Real Simple’s Modern Manners columnist answers a question from Justine Rathbun of Gallatin, Tennessee.

By Julie Rottenberg
Updated October 19, 2009
It may be best to give your parents an allotted amount of spots they can fill as they wish. If there are certain people you do not want in attendance, it’s best to have a private and honest conversation when you first discuss the guest list. Don’t insist your parents feel comfortable with the situation, but be clear about your wishes.
Getty Images

I must confess that I’m a recovered delinquent RSVPer. So I understand that it usually stems from disorganization (“I know that invitation is here somewhere”) combined with good intentions (“I just have to check if I’m free that night”), with a little commitment-phobia thrown in (“Who knows what my life will be like a month from now?”). But having been on the receiving end of no-shows, I’ve reformed. In fact, I’ve adopted my mother’s approach. She always promptly RSVPs yes to any invitation, assuming she can attend. Then, if she discovers she can’t go, she calls the host. I like this technique because it’s efficient and it forces me to adopt a yes position instead of equivocating.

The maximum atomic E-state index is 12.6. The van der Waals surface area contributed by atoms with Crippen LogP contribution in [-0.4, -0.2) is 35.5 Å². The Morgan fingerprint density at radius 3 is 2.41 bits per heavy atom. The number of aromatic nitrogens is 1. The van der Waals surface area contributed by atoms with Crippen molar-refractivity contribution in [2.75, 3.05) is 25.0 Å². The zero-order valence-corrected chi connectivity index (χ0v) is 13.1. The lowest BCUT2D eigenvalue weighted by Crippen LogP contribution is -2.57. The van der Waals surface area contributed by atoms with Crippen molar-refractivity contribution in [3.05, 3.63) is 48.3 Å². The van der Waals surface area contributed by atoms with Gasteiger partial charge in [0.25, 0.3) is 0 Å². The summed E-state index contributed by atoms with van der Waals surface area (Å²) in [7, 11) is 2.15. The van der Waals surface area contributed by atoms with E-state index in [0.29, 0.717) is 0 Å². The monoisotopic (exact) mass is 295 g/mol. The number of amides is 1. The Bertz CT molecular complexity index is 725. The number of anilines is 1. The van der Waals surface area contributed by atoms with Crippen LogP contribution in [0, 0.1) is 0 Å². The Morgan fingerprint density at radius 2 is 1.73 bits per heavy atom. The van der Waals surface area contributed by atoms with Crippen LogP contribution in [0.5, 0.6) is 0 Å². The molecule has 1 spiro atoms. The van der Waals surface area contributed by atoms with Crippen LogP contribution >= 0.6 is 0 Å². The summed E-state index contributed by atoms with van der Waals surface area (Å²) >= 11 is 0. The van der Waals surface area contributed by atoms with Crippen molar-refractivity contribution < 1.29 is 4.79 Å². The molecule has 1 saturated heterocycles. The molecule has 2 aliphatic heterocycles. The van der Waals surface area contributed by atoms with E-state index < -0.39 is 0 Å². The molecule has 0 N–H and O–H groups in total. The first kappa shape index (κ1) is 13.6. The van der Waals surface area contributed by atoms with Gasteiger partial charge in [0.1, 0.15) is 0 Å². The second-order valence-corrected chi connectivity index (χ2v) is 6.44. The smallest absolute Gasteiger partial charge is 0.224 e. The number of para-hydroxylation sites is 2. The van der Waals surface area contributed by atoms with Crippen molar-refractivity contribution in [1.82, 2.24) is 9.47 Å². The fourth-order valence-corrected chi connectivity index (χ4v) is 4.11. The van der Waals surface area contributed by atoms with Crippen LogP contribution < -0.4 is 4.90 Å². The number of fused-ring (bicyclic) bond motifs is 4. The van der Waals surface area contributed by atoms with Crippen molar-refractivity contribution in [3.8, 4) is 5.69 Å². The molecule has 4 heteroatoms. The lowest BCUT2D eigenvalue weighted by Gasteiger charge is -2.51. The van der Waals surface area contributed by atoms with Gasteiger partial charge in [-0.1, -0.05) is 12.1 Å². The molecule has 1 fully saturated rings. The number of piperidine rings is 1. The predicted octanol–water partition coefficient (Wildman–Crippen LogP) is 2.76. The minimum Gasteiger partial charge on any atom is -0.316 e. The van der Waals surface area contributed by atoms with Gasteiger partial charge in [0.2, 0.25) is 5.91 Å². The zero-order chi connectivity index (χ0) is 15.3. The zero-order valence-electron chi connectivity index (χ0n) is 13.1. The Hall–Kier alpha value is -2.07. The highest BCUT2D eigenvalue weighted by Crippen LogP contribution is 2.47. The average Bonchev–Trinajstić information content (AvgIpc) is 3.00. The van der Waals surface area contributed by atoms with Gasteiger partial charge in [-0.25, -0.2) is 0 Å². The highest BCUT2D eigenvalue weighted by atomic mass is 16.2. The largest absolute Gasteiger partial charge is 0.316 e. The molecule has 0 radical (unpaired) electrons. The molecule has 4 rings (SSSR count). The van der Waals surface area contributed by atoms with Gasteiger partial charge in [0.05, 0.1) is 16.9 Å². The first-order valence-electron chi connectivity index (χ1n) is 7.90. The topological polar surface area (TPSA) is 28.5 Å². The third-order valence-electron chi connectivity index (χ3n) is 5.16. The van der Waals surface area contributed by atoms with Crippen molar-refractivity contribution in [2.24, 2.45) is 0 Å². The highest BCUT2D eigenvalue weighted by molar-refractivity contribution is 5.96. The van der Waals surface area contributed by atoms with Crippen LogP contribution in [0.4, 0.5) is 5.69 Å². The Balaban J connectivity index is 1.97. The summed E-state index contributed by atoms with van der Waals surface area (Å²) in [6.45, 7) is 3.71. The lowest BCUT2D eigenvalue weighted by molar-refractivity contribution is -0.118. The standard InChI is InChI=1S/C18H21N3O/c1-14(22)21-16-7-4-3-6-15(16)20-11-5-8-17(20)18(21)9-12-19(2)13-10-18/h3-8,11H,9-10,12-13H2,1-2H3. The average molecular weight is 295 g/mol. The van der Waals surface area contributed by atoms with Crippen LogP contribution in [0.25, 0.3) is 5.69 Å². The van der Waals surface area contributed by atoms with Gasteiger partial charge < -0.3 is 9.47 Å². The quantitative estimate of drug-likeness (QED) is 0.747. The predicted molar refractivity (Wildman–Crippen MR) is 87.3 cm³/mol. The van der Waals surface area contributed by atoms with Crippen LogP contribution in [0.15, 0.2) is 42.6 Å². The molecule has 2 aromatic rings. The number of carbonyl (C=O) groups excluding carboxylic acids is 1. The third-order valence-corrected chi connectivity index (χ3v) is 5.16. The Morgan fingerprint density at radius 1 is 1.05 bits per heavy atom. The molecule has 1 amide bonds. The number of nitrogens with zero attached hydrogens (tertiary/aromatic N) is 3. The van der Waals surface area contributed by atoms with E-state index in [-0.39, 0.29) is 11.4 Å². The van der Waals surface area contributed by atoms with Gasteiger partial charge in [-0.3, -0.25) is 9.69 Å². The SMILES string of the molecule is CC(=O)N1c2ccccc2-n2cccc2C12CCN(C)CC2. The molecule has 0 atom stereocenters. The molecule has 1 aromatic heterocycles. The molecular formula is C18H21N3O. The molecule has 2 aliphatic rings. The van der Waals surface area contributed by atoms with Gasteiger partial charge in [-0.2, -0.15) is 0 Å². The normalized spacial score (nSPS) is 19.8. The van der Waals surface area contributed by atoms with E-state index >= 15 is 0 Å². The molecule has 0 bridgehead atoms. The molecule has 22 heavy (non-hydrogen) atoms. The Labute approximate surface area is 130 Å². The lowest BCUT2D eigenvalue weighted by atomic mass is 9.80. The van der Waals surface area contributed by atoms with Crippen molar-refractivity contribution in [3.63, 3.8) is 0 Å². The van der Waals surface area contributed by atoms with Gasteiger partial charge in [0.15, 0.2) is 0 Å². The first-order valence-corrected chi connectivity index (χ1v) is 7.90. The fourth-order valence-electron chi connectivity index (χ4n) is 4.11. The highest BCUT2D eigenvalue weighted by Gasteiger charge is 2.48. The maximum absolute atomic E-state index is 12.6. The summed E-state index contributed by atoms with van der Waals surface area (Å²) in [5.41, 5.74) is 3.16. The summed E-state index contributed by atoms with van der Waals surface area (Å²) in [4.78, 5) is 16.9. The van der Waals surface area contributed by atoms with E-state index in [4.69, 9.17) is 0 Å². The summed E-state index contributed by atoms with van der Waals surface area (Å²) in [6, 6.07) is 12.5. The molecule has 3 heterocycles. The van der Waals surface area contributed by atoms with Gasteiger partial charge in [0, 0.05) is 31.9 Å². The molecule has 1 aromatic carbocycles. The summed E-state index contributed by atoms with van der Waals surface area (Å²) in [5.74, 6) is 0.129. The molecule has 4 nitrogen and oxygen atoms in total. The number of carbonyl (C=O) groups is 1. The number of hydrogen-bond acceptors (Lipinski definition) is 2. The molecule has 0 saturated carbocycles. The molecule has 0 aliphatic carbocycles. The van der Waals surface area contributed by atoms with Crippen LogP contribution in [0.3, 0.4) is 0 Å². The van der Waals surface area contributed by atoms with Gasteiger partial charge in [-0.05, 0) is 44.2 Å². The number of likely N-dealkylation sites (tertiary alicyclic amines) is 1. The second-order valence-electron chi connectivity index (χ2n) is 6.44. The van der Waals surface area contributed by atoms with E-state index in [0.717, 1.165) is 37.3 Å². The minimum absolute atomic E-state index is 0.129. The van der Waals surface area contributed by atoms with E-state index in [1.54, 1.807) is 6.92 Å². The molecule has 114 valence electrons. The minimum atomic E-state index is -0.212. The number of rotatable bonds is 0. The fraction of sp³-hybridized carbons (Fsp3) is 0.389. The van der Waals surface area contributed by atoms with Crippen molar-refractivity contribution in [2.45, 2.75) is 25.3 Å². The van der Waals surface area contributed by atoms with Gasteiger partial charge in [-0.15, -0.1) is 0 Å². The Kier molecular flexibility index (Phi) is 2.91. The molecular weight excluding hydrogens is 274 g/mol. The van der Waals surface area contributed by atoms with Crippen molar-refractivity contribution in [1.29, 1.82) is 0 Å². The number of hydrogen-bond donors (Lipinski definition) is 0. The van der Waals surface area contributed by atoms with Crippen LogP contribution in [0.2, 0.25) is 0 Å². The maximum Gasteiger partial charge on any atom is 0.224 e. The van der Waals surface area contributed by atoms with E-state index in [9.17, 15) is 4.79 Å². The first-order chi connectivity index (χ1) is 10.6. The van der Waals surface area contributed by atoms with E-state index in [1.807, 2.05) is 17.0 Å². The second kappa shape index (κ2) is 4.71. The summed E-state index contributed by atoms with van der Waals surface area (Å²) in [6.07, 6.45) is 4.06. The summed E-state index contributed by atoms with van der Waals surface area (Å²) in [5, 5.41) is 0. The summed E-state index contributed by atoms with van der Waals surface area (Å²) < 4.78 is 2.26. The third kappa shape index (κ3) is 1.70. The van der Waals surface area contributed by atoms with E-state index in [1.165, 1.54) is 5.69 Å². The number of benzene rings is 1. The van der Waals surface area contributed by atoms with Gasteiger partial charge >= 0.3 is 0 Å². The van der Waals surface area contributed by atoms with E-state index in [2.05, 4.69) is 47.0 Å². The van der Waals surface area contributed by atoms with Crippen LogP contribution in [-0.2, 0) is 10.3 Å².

But for those who never RSVP, I don’t recommend hounding them. It’s demeaning to be on either end of that “Are you coming or not?” call. Obviously, a formal affair, like a wedding, requires a more aggressive approach (a brief e-mail or phone call should do), and a small dinner at which every person counts warrants some follow-up, too. But for most parties, even if your non-RSVPers do show up, you’re just as likely to have no-shows, so you’ll wind up even in the end.

Read more of Julie’s advice about etiquette conundrums.